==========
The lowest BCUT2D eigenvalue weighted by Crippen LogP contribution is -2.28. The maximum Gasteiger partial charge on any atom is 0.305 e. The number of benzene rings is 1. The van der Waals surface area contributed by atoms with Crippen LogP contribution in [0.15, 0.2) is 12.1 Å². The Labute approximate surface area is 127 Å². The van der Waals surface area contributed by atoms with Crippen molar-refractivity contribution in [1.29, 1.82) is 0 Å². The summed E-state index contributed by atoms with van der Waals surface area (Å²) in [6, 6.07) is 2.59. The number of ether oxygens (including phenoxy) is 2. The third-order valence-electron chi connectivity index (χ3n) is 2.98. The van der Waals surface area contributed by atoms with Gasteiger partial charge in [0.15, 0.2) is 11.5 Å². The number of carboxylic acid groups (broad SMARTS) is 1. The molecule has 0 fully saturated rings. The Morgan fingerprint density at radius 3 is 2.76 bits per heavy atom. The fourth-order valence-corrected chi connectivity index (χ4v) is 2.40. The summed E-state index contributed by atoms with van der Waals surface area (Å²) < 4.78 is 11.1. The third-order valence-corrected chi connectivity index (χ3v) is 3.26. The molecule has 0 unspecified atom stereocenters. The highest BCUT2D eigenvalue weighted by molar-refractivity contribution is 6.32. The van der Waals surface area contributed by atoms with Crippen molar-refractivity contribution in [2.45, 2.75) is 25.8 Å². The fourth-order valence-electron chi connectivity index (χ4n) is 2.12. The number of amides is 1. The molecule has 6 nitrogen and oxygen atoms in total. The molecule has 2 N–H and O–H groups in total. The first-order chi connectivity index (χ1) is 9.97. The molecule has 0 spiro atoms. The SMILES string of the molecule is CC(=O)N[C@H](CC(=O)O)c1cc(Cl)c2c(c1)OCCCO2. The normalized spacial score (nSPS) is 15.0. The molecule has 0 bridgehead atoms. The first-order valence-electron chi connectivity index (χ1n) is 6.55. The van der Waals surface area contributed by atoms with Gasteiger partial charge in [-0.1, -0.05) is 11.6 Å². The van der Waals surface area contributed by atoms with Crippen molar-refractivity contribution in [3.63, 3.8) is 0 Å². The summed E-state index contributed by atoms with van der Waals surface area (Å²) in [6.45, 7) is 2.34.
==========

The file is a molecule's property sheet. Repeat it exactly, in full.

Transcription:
The lowest BCUT2D eigenvalue weighted by Crippen LogP contribution is -2.28. The maximum Gasteiger partial charge on any atom is 0.305 e. The number of benzene rings is 1. The van der Waals surface area contributed by atoms with Crippen LogP contribution in [0.15, 0.2) is 12.1 Å². The Labute approximate surface area is 127 Å². The van der Waals surface area contributed by atoms with Crippen molar-refractivity contribution in [1.29, 1.82) is 0 Å². The summed E-state index contributed by atoms with van der Waals surface area (Å²) in [6, 6.07) is 2.59. The number of ether oxygens (including phenoxy) is 2. The third-order valence-electron chi connectivity index (χ3n) is 2.98. The van der Waals surface area contributed by atoms with Gasteiger partial charge in [0.15, 0.2) is 11.5 Å². The number of carboxylic acid groups (broad SMARTS) is 1. The molecule has 0 fully saturated rings. The Morgan fingerprint density at radius 3 is 2.76 bits per heavy atom. The fourth-order valence-corrected chi connectivity index (χ4v) is 2.40. The summed E-state index contributed by atoms with van der Waals surface area (Å²) < 4.78 is 11.1. The third-order valence-corrected chi connectivity index (χ3v) is 3.26. The molecule has 0 unspecified atom stereocenters. The highest BCUT2D eigenvalue weighted by molar-refractivity contribution is 6.32. The van der Waals surface area contributed by atoms with Crippen molar-refractivity contribution in [2.45, 2.75) is 25.8 Å². The fourth-order valence-electron chi connectivity index (χ4n) is 2.12. The number of amides is 1. The molecule has 6 nitrogen and oxygen atoms in total. The molecule has 2 N–H and O–H groups in total. The first-order chi connectivity index (χ1) is 9.97. The molecule has 0 spiro atoms. The SMILES string of the molecule is CC(=O)N[C@H](CC(=O)O)c1cc(Cl)c2c(c1)OCCCO2. The normalized spacial score (nSPS) is 15.0. The molecule has 0 bridgehead atoms. The first-order valence-electron chi connectivity index (χ1n) is 6.55. The van der Waals surface area contributed by atoms with Gasteiger partial charge in [-0.1, -0.05) is 11.6 Å². The van der Waals surface area contributed by atoms with Crippen molar-refractivity contribution in [3.63, 3.8) is 0 Å². The summed E-state index contributed by atoms with van der Waals surface area (Å²) in [6.45, 7) is 2.34.